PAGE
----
AO Summer School 2011
Invited Speakers &
(More Bios. coming soon)
S. Mark Ammons
S. Mark Ammons is a Lawrence Postdoctoral Fellow at the Lawrence Livermore National Laboratory. Mark researches novel techniques in astronomical adaptive optics that will enable diffraction-limited, wide-field imaging and spectroscopy at visible wavelengths on large telescopes. He has used laboratory testbeds and experimental AO systems on small telescopes to study gateway technologies in astronomical AO, including high-order Laser Tomography. He also uses the Hubble Space Telescope and other instrumentation to study the energetics of supermassive black hole accretion and feedback in distant galaxies. Mark has been the recent recipient of several research fellowships, including the NASA Hubble Fellowship.
Brian Bauman is an Optical Engineer for the Lawrence Livermore National Laboratory, and is affiliated with the Center for Adaptive Optics and the Laboratory for Adaptive Optics at the University of California, Santa Cruz. His interests include astronomical and vision science adaptive optics instruments, lenslet-based pyramid wavefront sensors, and dynamic refocusing in laser guide star wavefront sensors. He is currently working on AO systems for the Thirty Meter Telescope; the Gemini Planet Imager, and ViLLaGEs, the advanced AO concept demonstrator on the Nickel 1-meter telescope at Lick Observatory. Projects have included the Keck Next Generation Adaptive Optics System, the Lick AO System on the Shane 3-meter telescope; and various vision science AO systems. He earned his Ph.D. in Optical Sciences from the University of Arizona.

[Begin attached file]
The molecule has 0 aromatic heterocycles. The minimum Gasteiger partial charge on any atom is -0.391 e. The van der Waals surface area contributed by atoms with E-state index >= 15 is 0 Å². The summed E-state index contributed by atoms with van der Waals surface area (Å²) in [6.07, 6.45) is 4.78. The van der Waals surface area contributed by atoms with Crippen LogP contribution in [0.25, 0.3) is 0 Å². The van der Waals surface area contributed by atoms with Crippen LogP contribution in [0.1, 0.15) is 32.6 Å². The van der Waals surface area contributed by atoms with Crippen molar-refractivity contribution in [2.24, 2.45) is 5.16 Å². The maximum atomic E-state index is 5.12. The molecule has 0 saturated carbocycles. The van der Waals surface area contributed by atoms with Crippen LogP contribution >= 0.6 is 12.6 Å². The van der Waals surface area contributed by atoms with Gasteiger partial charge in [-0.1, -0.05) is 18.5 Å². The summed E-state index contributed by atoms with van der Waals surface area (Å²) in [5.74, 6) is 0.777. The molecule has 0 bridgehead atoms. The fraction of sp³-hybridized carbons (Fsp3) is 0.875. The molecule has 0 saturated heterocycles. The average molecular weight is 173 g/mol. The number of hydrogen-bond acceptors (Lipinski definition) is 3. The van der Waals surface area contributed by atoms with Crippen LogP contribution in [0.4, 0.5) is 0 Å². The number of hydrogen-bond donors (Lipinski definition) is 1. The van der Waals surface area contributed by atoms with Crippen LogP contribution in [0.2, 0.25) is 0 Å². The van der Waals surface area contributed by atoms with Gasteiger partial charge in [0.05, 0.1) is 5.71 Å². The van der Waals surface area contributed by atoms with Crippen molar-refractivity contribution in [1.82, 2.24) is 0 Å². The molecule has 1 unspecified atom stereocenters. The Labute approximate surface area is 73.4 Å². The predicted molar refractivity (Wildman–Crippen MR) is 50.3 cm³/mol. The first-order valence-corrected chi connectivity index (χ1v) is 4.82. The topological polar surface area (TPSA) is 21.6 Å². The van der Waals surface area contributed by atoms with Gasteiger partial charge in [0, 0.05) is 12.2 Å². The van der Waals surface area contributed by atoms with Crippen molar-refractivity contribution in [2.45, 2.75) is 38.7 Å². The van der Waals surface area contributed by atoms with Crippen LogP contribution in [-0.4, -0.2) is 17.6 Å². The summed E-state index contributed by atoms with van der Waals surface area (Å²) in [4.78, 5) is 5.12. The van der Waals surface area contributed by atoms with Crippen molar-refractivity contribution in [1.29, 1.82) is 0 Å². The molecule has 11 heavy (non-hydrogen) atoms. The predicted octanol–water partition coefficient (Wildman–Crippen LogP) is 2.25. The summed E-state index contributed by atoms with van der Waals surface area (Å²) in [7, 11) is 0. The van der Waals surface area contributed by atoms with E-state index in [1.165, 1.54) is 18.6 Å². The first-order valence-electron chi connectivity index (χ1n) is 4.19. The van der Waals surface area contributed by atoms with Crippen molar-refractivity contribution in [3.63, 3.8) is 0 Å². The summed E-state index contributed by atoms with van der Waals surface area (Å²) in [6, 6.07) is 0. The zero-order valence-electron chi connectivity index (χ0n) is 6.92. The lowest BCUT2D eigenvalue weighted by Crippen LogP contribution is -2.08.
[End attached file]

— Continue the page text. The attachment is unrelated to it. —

Dr. Matthew Britton is a Senior Research Scientist at the Optical Sciences Company in Anaheim, CA. His interests include modeling and simulation of astronomical adaptive optics systems, and he is the author of Arroyo adaptive optics simulation library. He has conducted experiments in the use of adaptive optics for wide-field astronomical measurements using supplemental information from turbulence monitors. He has also participated in design studies of adaptive optics systems for TMT, Keck, the Hale 5m, and for small-aperture, robotic telescopes. Most recently he has been developing real-time control systems for use in adaptive optics. He received his PhD from the University of California, Santa Barbara in 1997.
Dr. Jay W. Dawson performs R&D in fiber lasers for Lawrence Livermore National Laboratory (LLNL). He got his Ph.D. in single frequency fiber lasers at California Institute of Technology in 1993. He has worked in industry at 3M Co. and Cidra Corporation on products that included fiber sensors, fiber lasers and amplifiers and fiber Bragg gratings. Dr. Dawson has been with LLNL since 2002 working in fiber laser front ends for large, high energy glass lasers, fiber lasers for laser guided adaptive optics for astronomical telescopes and fiber laser power scaling and limits.
Michael Fitzgerald is an Assistant Professor in the Infrared Laboratory of the Department of Physics and Astronomy at UCLA. His interests range from astronomical instrumentation, including coronagraphy and adaptive optics, to observational study of planet formation. In particular, he is interested in the application of high-contrast techniques to the direct imaging of extrasolar planets and circumstellar debris disks. In conjunction, he is also interested in the application of signal processing techniques to both adaptive optics systems and analysis of high-contrast imaging data.